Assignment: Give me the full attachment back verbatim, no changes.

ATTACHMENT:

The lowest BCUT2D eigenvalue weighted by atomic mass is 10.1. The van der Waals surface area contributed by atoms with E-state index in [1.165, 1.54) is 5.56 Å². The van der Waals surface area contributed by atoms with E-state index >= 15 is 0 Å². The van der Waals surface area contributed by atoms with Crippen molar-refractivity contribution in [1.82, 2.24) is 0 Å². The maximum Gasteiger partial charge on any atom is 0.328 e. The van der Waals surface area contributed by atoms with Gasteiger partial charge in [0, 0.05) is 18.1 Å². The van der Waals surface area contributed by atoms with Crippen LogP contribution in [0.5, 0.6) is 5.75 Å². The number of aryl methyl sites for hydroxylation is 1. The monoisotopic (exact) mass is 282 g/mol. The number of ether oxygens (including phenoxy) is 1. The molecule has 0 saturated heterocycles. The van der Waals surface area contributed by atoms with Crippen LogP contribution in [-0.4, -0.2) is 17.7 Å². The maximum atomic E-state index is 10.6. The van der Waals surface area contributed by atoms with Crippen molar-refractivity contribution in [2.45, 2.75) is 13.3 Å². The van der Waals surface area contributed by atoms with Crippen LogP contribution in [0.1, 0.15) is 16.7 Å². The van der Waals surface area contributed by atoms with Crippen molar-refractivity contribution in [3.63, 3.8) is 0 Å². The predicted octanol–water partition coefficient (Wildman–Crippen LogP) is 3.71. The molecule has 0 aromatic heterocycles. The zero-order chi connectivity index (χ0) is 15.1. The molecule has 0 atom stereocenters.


The lowest BCUT2D eigenvalue weighted by atomic mass is 10.1. The van der Waals surface area contributed by atoms with E-state index in [1.165, 1.54) is 5.56 Å². The van der Waals surface area contributed by atoms with E-state index >= 15 is 0 Å². The van der Waals surface area contributed by atoms with Crippen molar-refractivity contribution in [1.82, 2.24) is 0 Å². The maximum Gasteiger partial charge on any atom is 0.328 e. The van der Waals surface area contributed by atoms with Gasteiger partial charge in [0, 0.05) is 18.1 Å². The van der Waals surface area contributed by atoms with Crippen LogP contribution in [0.5, 0.6) is 5.75 Å². The number of aryl methyl sites for hydroxylation is 1. The monoisotopic (exact) mass is 282 g/mol. The number of ether oxygens (including phenoxy) is 1. The molecule has 0 saturated heterocycles. The van der Waals surface area contributed by atoms with Crippen LogP contribution in [-0.4, -0.2) is 17.7 Å². The maximum atomic E-state index is 10.6. The van der Waals surface area contributed by atoms with Crippen molar-refractivity contribution in [2.45, 2.75) is 13.3 Å². The van der Waals surface area contributed by atoms with Crippen LogP contribution in [0.1, 0.15) is 16.7 Å². The van der Waals surface area contributed by atoms with Crippen molar-refractivity contribution in [3.63, 3.8) is 0 Å². The predicted octanol–water partition coefficient (Wildman–Crippen LogP) is 3.71. The molecule has 0 aromatic heterocycles. The zero-order chi connectivity index (χ0) is 15.1. The molecule has 0 atom stereocenters.